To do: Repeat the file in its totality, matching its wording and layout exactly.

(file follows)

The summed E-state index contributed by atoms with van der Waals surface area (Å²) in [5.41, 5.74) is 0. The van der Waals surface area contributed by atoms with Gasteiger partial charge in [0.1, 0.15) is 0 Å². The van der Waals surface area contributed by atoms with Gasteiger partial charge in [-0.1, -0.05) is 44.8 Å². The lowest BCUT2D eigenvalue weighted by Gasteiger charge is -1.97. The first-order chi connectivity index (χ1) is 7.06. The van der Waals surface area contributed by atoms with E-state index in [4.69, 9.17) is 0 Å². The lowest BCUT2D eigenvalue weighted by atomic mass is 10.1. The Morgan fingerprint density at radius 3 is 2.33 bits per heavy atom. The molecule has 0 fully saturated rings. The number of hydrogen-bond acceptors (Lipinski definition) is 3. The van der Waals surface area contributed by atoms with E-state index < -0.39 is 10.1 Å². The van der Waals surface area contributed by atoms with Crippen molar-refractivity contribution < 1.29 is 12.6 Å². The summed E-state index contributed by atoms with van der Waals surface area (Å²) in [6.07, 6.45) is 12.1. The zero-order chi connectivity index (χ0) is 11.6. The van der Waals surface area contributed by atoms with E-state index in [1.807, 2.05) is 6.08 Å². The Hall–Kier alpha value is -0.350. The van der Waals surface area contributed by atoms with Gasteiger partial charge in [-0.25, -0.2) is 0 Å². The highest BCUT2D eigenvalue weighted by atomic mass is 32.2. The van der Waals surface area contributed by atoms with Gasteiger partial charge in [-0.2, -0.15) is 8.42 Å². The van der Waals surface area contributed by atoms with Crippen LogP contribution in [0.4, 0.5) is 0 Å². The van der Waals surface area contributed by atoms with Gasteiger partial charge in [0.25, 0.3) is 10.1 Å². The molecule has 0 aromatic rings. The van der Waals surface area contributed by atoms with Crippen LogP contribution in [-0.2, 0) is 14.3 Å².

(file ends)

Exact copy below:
The summed E-state index contributed by atoms with van der Waals surface area (Å²) in [5.41, 5.74) is 0. The van der Waals surface area contributed by atoms with Gasteiger partial charge in [0.1, 0.15) is 0 Å². The van der Waals surface area contributed by atoms with Gasteiger partial charge in [-0.1, -0.05) is 44.8 Å². The lowest BCUT2D eigenvalue weighted by Gasteiger charge is -1.97. The first-order chi connectivity index (χ1) is 7.06. The van der Waals surface area contributed by atoms with E-state index in [4.69, 9.17) is 0 Å². The lowest BCUT2D eigenvalue weighted by atomic mass is 10.1. The Morgan fingerprint density at radius 3 is 2.33 bits per heavy atom. The molecule has 0 fully saturated rings. The number of hydrogen-bond acceptors (Lipinski definition) is 3. The van der Waals surface area contributed by atoms with E-state index < -0.39 is 10.1 Å². The van der Waals surface area contributed by atoms with Crippen molar-refractivity contribution < 1.29 is 12.6 Å². The summed E-state index contributed by atoms with van der Waals surface area (Å²) in [6.07, 6.45) is 12.1. The zero-order chi connectivity index (χ0) is 11.6. The van der Waals surface area contributed by atoms with E-state index in [1.807, 2.05) is 6.08 Å². The Hall–Kier alpha value is -0.350. The van der Waals surface area contributed by atoms with Gasteiger partial charge in [-0.25, -0.2) is 0 Å². The highest BCUT2D eigenvalue weighted by atomic mass is 32.2. The van der Waals surface area contributed by atoms with Gasteiger partial charge in [-0.2, -0.15) is 8.42 Å². The van der Waals surface area contributed by atoms with Crippen LogP contribution in [0.4, 0.5) is 0 Å². The van der Waals surface area contributed by atoms with Gasteiger partial charge in [0.25, 0.3) is 10.1 Å². The molecule has 0 aromatic rings. The van der Waals surface area contributed by atoms with Crippen LogP contribution in [-0.2, 0) is 14.3 Å².